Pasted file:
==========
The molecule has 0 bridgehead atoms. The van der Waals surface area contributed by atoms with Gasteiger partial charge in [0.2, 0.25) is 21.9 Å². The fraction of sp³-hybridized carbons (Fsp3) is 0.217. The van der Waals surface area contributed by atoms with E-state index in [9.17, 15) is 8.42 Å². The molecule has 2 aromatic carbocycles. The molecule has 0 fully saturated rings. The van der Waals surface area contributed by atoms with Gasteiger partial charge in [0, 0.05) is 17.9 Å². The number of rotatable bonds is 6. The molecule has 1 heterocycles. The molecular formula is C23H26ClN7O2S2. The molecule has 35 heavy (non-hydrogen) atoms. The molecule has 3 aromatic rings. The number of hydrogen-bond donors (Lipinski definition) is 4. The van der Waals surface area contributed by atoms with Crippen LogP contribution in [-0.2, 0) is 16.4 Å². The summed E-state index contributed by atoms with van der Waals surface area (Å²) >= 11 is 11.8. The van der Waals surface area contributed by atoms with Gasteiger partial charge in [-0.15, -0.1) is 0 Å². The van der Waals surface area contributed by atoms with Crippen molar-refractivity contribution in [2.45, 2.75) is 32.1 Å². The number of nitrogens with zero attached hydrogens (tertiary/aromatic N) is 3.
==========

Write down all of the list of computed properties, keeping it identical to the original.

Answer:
The molecule has 0 bridgehead atoms. The van der Waals surface area contributed by atoms with Gasteiger partial charge in [0.2, 0.25) is 21.9 Å². The fraction of sp³-hybridized carbons (Fsp3) is 0.217. The van der Waals surface area contributed by atoms with E-state index in [9.17, 15) is 8.42 Å². The molecule has 2 aromatic carbocycles. The molecule has 0 fully saturated rings. The van der Waals surface area contributed by atoms with Gasteiger partial charge in [0, 0.05) is 17.9 Å². The number of rotatable bonds is 6. The molecule has 1 heterocycles. The molecular formula is C23H26ClN7O2S2. The molecule has 35 heavy (non-hydrogen) atoms. The molecule has 3 aromatic rings. The number of hydrogen-bond donors (Lipinski definition) is 4. The van der Waals surface area contributed by atoms with Crippen LogP contribution in [-0.2, 0) is 16.4 Å². The summed E-state index contributed by atoms with van der Waals surface area (Å²) >= 11 is 11.8. The van der Waals surface area contributed by atoms with Gasteiger partial charge in [-0.15, -0.1) is 0 Å². The van der Waals surface area contributed by atoms with Crippen molar-refractivity contribution in [2.45, 2.75) is 32.1 Å². The number of nitrogens with zero attached hydrogens (tertiary/aromatic N) is 3.